The joint development agreement between the city and restaurant owner Ed Chiles calls for Chiles to pay for the lion’s share of the project.
However, the agreement failed to get past the Bradenton Beach Planning and Zoning Board in April, of which two of the plaintiffs are former members.
During a May city commission meeting, the atmosphere turned unfriendly as P&Z members heard accusations from the dais of a biased and “tainted” recommendation. Perry also questioned whether P&Z members were qualified to make such a recommendation.
P&Z recommended that commissioners reject the agreement based on their interpretation of the land development code, comprehensive plan and city charter.
In the weeks following the contentious May meeting, four P&Z members resigned. Meilner and Shearon, also a former city commissioner, brought forth the suit in June with Martin, a partner of Shearon’s in the Linger Longer Resort.
Meilner then surprised commissioners during public comment at an October meeting by making an offer to arbitrate the case.
She told commissioners that she and her co-plaintiffs had no interest in having taxpayers pay a large legal bill, and made the offer with the sole condition that the city would agree to an arbitrator’s decision.
Perry wanted clarification of whether it was arbitration or mediation the plaintiffs were offering. At a Nov. 1 city meeting, Perry said she wanted to discuss the differences with commissioners. She said she was willing to do so in a public meeting.
Commissioners tentatively agreed to hold the discussion in public, but Commissioner Ric Gatehouse said he preferred a shade meeting just in case details of the case needed to be included in the discussion.
The details of the shade meeting were not discussed.
As of Nov. 1, work on the project was authorized to begin. The project had to wait until the end of sea turtle nesting season, but thus far, the city has opted to hold off on the project.
Should the plaintiffs succeed in their lawsuit, one of the requirements would be for the city to return the development area to its original condition at the city’s cost.
Local officials and members of the national Clean Beaches Coalition raise the “Blue Wave” Nov. 14 at Coquina Beach, designating the beach one of America’s cleanest and eco-friendly beaches. Islander Photo: Rick Catlin
Manatee County Commissioner Carol Whitmore, county parks and recreation director Cindy Turner and other elected officials and staff were presented with five blue flags emblematic of a “Blue Wave” award for a clean beach in ceremonies at Coquina Beach Nov. 14.
Clean Beaches Coalition founder and president Walter McLeod presented the flags, saying it was unusual to find five beaches on one island that met the criteria to receive the “Blue Wave” flag and designation.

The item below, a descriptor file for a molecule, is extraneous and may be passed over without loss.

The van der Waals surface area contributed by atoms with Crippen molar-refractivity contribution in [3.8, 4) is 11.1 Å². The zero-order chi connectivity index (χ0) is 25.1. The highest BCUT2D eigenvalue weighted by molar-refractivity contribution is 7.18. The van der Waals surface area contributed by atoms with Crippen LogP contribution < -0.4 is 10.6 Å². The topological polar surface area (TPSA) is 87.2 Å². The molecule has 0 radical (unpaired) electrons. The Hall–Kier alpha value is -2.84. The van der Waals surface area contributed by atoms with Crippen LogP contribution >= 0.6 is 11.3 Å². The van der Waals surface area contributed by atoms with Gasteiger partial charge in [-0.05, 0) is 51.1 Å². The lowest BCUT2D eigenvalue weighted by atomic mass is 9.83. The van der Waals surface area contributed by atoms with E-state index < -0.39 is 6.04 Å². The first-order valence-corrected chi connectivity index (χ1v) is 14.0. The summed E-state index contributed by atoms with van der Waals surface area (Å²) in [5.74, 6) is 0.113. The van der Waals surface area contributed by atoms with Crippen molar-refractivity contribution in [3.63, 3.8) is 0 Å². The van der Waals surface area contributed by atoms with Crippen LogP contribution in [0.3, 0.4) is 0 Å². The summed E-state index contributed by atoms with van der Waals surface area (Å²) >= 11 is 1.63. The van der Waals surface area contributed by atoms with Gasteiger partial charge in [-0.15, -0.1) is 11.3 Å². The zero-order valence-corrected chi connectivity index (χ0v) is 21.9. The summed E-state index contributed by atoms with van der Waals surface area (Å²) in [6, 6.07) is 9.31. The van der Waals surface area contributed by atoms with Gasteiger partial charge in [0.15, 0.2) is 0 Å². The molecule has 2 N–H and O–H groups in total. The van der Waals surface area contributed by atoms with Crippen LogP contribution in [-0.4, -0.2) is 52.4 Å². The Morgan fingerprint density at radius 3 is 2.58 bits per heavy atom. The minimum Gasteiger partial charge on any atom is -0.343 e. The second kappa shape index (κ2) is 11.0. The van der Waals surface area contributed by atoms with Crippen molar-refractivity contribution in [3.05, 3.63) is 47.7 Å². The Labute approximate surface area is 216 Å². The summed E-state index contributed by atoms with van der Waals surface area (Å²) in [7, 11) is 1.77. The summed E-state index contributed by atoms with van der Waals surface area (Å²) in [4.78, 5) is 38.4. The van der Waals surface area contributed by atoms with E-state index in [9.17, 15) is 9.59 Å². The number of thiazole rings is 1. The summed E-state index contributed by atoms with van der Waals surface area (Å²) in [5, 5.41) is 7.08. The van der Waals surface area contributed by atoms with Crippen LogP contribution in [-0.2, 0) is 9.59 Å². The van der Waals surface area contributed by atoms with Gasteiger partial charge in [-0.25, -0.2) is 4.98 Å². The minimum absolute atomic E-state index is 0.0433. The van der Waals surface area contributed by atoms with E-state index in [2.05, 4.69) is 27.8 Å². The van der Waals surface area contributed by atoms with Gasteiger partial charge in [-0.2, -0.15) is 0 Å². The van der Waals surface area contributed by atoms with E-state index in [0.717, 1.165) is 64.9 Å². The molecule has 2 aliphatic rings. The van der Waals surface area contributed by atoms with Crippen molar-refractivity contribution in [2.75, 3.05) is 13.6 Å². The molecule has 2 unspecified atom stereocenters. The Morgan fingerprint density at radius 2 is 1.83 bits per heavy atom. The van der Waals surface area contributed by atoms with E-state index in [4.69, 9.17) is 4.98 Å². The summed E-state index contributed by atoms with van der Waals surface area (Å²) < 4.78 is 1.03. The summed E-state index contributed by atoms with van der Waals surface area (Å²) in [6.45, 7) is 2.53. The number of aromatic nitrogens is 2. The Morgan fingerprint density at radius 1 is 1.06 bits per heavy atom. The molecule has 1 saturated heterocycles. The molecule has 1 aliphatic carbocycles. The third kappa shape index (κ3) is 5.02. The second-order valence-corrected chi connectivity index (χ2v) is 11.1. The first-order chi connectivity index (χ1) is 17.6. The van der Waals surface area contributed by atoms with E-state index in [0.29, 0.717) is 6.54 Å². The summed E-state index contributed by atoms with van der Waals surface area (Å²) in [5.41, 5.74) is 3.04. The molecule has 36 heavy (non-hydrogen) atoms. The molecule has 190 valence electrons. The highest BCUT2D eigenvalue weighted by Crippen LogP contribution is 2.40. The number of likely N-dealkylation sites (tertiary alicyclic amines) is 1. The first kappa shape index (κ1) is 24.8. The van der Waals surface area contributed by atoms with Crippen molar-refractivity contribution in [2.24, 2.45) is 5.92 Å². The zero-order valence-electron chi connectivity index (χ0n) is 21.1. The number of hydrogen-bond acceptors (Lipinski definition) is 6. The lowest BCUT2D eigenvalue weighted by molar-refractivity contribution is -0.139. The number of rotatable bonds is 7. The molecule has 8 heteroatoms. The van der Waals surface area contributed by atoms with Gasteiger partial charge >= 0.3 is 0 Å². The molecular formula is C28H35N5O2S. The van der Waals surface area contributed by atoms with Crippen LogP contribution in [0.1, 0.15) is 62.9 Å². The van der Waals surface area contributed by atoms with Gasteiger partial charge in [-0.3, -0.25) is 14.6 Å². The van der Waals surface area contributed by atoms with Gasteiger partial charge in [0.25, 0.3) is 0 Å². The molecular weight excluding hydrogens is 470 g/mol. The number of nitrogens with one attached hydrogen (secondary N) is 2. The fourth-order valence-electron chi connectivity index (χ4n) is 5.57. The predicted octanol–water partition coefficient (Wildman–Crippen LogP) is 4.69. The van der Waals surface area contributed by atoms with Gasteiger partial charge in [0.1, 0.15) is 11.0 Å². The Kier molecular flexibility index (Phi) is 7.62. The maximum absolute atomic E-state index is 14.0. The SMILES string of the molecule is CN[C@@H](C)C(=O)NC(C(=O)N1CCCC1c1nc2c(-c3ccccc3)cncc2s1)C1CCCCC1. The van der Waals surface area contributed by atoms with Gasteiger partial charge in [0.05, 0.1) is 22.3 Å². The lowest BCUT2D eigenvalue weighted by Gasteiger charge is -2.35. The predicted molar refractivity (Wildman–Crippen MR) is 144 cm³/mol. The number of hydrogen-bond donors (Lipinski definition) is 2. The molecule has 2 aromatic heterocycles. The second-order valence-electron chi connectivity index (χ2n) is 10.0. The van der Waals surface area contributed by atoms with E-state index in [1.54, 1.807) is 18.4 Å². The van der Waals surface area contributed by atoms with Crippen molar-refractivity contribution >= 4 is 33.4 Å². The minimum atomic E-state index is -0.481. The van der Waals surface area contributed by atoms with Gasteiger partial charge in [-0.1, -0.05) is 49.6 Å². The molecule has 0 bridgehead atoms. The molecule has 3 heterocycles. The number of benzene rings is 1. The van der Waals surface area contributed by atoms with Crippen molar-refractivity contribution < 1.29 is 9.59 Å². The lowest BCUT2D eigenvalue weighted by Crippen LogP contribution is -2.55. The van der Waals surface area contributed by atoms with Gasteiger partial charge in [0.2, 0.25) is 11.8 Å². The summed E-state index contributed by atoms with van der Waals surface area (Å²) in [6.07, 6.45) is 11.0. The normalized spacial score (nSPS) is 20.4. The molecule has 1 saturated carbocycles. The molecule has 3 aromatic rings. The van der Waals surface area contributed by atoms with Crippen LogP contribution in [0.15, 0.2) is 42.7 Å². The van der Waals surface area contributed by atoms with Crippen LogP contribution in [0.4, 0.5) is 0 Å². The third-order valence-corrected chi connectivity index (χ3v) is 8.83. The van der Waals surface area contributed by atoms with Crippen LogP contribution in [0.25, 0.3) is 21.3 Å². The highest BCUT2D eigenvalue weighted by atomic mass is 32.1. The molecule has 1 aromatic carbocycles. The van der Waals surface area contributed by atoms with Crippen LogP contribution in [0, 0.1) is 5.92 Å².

The first flag was raised at Coquina Beach as Turner thanked the parks and recreation staff, who work seven days a week to keep the beaches clean of trash and seaweed. She also thanked the Keep Manatee Beautiful organization, the city of Bradenton Beach and the volunteers who regularly walk the beach picking up trash and cigarette butts.
In addition to Coquina Beach, the flags are designated for Manatee Public Beach, Cortez Beach, the boat ramp across from Coquina Beach and Bean Point in Anna Maria.
Turner noted that, in 2011, Parents magazine voted Coquina Beach as one of America’s Top 10 Best Beaches for Families. She hopes the other beaches will make the Top 10 list in the future.
McLeod said the “Blue Wave” program began 13 years ago and was the first national environmental certification for beaches.
Anna Maria Island beaches and other area beaches were surveyed in May for the Blue Wave criteria, which includes cleanliness and a dedication to environmentally friendly projects.
Holmes Beach Superintendent of Public Works Joe Duennes displays a sign that was posted on the waterway at the recently opened Grassy Point Preserve in Holmes Beach. Islander File Photo
Holmes Beach Public Works Superintendent Joe Duennes — a top city official for more than 15 years — unexpectedly stepped down from his position last week.
“As of 4 p.m. today, he’s done working” said outgoing Mayor Rich Bohnenberger Nov. 16, adding that Duennes will be on “terminal leave until Feb. 17.”
Bohnenberger granted Duennes’ request that he be paid for time earned through Feb. 17, with Nov. 16 being his last day, he said.
Duennes retired in 2009 by electing to enter the Florida Retirement System Deferred Retirement Option Plan, a program that incentivizes public employee retirement.